Disaster. This is described as a “complete failure, a great or sudden misfortune.” From news about school delinquency, management failures, institutional inefficiency and ministerial lapses affecting Siparia West Secondary School, there is no better word to describe that situation. While admitting failures, the Education Minister went “PR” again, saying ,“This school does not reflect the entire education system.”
However, later on he declared: "There are other schools that are on our radar.” Indeed, there are many other schools which have shown signs of heading the Siparia way but, wisely or not, kept from being publicly uncovered. That is, until, the lid blows off. It is indeed sorry to hear the Siparia story because the well-known connection between school delinquency, teachers’ frustrations, school mismanagement etc, supplies much of the crime and prison inmates our society faces. Is PM Dr Rowley really aware of the widespread school breakdown and mismanagement?
Calling for accountability, an editorial declared: “The Ministry of Education cannot wash its hands of the matter as Minister Anthony Garcia attempted to do by blaming the Teaching Service Commission. Why was the problem not nipped in the bud?” (Express, June 6)
Sensing the potentially dangerous increase in school violence and delinquency across many schools in the country, and seeking to “nip it in the bud,” the Ministry of Education in 2002 (also 2004-8) requested me to examine (phase one) school management, student discipline, parent-teacher relationships, teacher concerns, etc, at 30 secondary schools and make actionable recommendations – 20 high risk; ten mixed government and denominational. (Briefly, some 1,200 teachers and over 5,000 students sampled. Data-driven reports with over 50 recommendations presented to ministry; individualised school-based report presented to each school through power point, etc.)
With the full cooperation of the principal and teachers, our research team collected the concerns and suggestions for improvement from them, paying special attention to those schools described as “high risk” by the ministry from Mucurapo, Malick, to Siparia, Cedros. We now publish a selection of the Siparia school teachers’ concerns and suggestions. (Report Voices of Teachers – Towards a Culture of Peace and Civility, Education Ministry, 2008, pp 36-38.)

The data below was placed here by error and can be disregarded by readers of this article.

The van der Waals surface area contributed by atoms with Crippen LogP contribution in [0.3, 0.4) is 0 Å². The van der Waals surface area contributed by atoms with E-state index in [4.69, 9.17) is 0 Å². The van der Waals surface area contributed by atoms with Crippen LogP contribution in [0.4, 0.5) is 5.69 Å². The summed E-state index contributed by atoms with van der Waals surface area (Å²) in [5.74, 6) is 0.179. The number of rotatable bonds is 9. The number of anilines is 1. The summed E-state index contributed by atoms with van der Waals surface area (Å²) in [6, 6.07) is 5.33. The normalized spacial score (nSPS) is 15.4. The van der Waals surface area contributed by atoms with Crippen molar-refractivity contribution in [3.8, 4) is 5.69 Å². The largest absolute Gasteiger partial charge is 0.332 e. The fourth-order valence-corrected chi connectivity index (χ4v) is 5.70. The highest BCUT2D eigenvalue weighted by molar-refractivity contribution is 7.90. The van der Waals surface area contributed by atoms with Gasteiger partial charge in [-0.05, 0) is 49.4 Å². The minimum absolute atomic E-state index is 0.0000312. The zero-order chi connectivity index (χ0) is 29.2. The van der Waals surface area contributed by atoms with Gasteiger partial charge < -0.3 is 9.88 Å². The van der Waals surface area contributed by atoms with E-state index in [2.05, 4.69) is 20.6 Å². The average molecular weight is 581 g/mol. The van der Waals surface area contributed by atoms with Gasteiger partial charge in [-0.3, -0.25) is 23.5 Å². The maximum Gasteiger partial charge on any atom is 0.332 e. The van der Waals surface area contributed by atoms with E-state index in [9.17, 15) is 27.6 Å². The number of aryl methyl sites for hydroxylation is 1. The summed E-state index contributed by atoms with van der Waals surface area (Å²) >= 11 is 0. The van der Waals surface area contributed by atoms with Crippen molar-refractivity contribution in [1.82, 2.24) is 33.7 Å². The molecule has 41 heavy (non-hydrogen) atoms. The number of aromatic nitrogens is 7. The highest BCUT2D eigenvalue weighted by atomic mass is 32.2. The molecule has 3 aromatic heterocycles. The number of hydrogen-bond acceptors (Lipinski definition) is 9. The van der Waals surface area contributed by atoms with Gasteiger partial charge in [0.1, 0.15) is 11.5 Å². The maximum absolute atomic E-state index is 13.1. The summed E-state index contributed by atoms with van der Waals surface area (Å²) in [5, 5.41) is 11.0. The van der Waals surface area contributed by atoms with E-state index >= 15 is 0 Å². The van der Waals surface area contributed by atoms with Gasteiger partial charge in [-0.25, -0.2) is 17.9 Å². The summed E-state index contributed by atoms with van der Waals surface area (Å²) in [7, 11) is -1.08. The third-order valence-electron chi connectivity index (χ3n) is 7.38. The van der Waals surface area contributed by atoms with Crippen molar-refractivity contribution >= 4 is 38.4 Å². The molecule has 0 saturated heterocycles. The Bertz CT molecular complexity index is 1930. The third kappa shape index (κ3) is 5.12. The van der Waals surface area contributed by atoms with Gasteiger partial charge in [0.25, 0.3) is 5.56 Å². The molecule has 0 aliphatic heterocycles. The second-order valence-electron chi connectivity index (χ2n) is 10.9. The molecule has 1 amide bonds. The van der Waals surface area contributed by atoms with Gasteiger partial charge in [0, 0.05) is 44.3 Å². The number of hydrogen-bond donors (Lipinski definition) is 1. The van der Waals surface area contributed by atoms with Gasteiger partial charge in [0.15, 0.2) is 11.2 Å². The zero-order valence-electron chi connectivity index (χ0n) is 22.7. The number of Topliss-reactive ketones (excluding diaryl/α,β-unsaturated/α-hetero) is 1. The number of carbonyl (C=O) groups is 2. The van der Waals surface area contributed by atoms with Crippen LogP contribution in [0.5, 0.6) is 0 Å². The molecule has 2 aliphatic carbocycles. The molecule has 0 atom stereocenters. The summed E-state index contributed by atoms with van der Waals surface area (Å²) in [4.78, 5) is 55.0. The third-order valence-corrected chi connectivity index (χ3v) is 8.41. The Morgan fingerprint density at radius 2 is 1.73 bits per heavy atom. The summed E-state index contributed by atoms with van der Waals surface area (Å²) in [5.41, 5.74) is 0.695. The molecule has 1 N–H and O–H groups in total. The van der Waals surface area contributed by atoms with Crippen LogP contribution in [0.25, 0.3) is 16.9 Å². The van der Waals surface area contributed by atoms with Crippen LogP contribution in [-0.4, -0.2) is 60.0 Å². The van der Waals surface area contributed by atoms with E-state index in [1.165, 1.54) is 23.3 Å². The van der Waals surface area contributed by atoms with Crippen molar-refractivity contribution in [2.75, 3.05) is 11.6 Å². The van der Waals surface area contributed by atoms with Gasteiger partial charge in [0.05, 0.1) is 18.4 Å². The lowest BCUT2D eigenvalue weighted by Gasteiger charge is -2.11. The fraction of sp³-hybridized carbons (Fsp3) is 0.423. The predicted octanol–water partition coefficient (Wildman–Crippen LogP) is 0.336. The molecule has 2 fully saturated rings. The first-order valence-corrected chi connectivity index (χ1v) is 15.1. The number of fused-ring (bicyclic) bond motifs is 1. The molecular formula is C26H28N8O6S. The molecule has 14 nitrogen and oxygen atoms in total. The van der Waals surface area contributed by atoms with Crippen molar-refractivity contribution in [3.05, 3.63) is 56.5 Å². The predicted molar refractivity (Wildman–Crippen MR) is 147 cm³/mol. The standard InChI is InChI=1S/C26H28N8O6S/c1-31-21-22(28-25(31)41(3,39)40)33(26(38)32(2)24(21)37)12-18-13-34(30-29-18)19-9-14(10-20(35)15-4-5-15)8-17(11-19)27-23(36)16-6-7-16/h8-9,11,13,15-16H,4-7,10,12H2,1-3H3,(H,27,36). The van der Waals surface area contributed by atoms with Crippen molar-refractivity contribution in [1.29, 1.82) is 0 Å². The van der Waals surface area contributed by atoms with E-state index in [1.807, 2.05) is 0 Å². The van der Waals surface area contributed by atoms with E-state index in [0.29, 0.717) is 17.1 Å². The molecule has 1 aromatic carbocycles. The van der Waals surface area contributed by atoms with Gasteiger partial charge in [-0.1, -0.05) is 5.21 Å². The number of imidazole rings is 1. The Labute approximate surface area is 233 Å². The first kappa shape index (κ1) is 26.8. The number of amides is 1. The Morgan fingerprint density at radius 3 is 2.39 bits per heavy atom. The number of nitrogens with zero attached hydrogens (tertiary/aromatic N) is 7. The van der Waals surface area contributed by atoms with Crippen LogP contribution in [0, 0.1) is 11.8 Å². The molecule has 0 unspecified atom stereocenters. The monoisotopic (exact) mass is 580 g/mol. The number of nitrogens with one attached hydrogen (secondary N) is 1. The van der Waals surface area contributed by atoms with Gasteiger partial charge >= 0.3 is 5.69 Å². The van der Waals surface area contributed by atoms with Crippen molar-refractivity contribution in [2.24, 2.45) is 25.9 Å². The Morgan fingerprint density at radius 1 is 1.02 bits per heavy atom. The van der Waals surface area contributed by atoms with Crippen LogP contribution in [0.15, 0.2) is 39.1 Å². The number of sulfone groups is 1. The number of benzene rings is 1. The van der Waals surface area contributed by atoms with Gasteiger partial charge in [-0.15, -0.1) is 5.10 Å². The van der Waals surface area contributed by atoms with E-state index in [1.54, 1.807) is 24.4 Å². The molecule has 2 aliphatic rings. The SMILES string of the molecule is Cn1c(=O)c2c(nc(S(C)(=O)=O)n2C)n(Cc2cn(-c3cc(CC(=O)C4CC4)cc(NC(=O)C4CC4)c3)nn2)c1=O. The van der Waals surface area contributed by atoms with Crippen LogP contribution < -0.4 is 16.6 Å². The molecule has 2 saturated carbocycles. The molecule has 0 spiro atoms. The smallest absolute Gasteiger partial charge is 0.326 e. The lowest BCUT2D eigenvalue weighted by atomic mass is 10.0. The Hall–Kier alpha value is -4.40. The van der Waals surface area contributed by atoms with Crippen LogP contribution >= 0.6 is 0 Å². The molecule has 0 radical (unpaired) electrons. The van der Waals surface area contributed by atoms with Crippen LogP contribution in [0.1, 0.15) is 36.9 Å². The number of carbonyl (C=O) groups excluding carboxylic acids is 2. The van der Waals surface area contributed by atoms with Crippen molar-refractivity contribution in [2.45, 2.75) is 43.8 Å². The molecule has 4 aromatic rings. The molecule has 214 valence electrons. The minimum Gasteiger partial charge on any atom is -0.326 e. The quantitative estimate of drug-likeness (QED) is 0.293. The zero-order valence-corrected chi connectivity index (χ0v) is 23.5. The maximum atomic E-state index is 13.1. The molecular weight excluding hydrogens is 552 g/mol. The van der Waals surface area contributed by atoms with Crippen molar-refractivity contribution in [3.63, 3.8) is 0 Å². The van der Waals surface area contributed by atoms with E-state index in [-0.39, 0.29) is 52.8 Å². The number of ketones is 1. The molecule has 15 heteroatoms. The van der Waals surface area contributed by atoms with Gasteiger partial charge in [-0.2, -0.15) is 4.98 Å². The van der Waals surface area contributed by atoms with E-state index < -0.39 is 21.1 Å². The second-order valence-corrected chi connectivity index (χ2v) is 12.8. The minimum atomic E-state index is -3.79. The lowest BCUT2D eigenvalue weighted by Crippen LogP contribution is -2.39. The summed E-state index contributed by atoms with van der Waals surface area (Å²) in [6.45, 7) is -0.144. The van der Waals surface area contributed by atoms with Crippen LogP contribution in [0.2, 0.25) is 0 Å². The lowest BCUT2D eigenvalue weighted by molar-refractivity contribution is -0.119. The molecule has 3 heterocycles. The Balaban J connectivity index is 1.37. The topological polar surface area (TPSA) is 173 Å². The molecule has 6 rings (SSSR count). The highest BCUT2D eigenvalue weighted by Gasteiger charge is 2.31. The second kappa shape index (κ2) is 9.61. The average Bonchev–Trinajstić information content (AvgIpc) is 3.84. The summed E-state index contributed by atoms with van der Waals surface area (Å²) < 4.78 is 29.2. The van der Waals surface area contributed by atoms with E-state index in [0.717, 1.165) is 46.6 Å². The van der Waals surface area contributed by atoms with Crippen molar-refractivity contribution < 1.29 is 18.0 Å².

Siparia teachers’ concerns (2008):
1. Parents need to pay more attention to their children’s welfare in school. Parents need to be more accountable for their children’s misbehaviour. You do not see parents at PTA meetings etc, you only see them when they come to complain aggressively about allegations made by their children against teachers.
2. There is a significant amount of disrespect by students for teachers in the school. This requires immediate attention. Students often threaten teachers.
3. There are many teachers who cannot manage classroom disruptions. Teachers need help “to take back the classroom from students” since the situation is near crisis.
4. Teachers’ views as key stakeholders are never taken seriously by school management or the ministry.
5. One teacher indicated that her entire class was “sexually active.”
6. Teachers felt a “great sense of disempowerment” in the school and classrooms. They called for greater rights to impose stricter disciplinary sanctions on delinquent students and better training in classroom management.
Of course, our related reports (with recommendations) revealed parents had their concerns too, ranging from teacher absenteeism, missing classes to mistreating their children.
Two significant data:
(1) When the research team appeared to survey a particular class in Siparia Secondary, the entire class was absent except for two present who said “that is a normal thing.”
(2) In a related survey of 1,200 teachers from the 20 secondary schools, 62 per cent said “sexual deviance such as pornography, sexual intercourse, sexual fondling and kissing on school premises were big problems.”
The final reports to the ministry contained over 50 general recommendations. Each school was provided with its own data-enriched report with actionable recommendations. At a Hilton hotel presentation for stakeholders, the then minister concluded: “This study is the most comprehensive, penetrating and scientific that has been conducted here on the subject.” (June 14, 2004)
A major recommendation accepted by the ministry was the establishment of appropriately-trained school safety officers rather than armed police officers. What happened to that and the other recommendations? Are we going to re-invent another wheel while the children continue to suffer from institutional neglect and wayward temptations? What a disaster in school governance!